RE: The Best TC/TW/TE Education...commentary

Subject: RE: The Best TC/TW/TE Education...commentary
From: John Posada <jposada01 -at- yahoo -dot- com>
To: "TECHWR-L" <techwr-l -at- lists -dot- raycomm -dot- com>
Date: Wed, 26 Jun 2002 07:46:45 -0700 (PDT)

Hi, guys...I'd like to offer an observation...think of it as thought

I've been watching this thread on technical writer education and it
occurred to me that this could lead into a trap.

Getting a degree in TW is will make you feel very
comfortable. However, from an employer's perspective...what does it
do for THEM. The problem with being trained as a technical writer is
that you may know how to write, but you still cannot prove a
definable anything to write ABOUT.

Example, and this is an extreme case...if you were looking to hire
someone to write financial software documentation for an
entenprise-wide application, say SAP or JD Edwards, who would you
interview first...someone with a Masters in Writing or someone who is
a CPA with a couple of weekend writing certificates from the local
comm college?

I'd like to make a suggestion...look around your geographical area.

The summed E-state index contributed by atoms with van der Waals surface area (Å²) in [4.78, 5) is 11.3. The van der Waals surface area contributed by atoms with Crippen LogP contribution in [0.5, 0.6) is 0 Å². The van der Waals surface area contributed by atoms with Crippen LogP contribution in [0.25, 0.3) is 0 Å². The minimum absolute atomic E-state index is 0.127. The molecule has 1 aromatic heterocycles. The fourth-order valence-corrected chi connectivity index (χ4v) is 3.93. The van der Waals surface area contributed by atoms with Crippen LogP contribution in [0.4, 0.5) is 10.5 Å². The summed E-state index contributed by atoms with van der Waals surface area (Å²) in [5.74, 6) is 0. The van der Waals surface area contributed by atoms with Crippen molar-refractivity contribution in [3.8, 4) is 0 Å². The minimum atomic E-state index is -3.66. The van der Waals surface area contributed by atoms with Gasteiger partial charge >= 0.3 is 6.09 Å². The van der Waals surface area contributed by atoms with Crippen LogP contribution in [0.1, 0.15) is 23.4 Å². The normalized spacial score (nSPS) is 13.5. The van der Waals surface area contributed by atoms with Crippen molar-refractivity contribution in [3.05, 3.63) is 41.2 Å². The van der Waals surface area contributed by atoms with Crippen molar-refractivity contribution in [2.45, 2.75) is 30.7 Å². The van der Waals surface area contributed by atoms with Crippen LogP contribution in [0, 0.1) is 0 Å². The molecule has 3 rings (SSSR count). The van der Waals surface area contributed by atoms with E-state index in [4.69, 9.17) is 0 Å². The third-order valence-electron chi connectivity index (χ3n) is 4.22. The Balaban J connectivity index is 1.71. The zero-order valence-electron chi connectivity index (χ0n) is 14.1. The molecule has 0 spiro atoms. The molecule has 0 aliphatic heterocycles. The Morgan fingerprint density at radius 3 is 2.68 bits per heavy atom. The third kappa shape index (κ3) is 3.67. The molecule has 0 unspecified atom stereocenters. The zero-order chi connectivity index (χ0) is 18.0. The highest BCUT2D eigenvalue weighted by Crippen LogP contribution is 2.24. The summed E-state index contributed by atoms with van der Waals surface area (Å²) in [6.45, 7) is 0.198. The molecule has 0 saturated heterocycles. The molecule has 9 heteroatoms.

Every area has a concentration of type of industry. If you are in
Detroit, it is automotive. Conn is insurance, SCal and WashState is
defense, NY is financial, NJ is telecom and pharm, middle America is
heavy machinery (Cat, Deere, etc) you get the point.

Then, get training in that field. Learn how to write about things
that are important to them. Print out every job position advert you
see from your geographic's industry concentration and highlight the
industry skills they are looking for...add them up by type, then get
that skill.

If your area is Detroit/Automotive, wouldn't an associate degree in
mechanical engineering open some doors?

I think employers have gotten past the idea that to be a writer, you
must be trained as a many adverts have the primary
requirement of a techcom degree versus asking for specific industry
skill. After all, how many highly trained and degreed telecom
techwriters are out of work while much less qualified and cheaper
wannabees who know frame relay are in their place. It is because the
writer is better at writing? Isn't that what a techcom degree does?
Teach how to write better?

This is the direction I'm looking to.


John Posada, Senior Technical Writer
--- Deep Thought
"Will work for money"
mailto:john -at- tdandw -dot- com, 732-259-2874

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RE: The Best TC/TW/TE Education...: From: Nuckols, Carl

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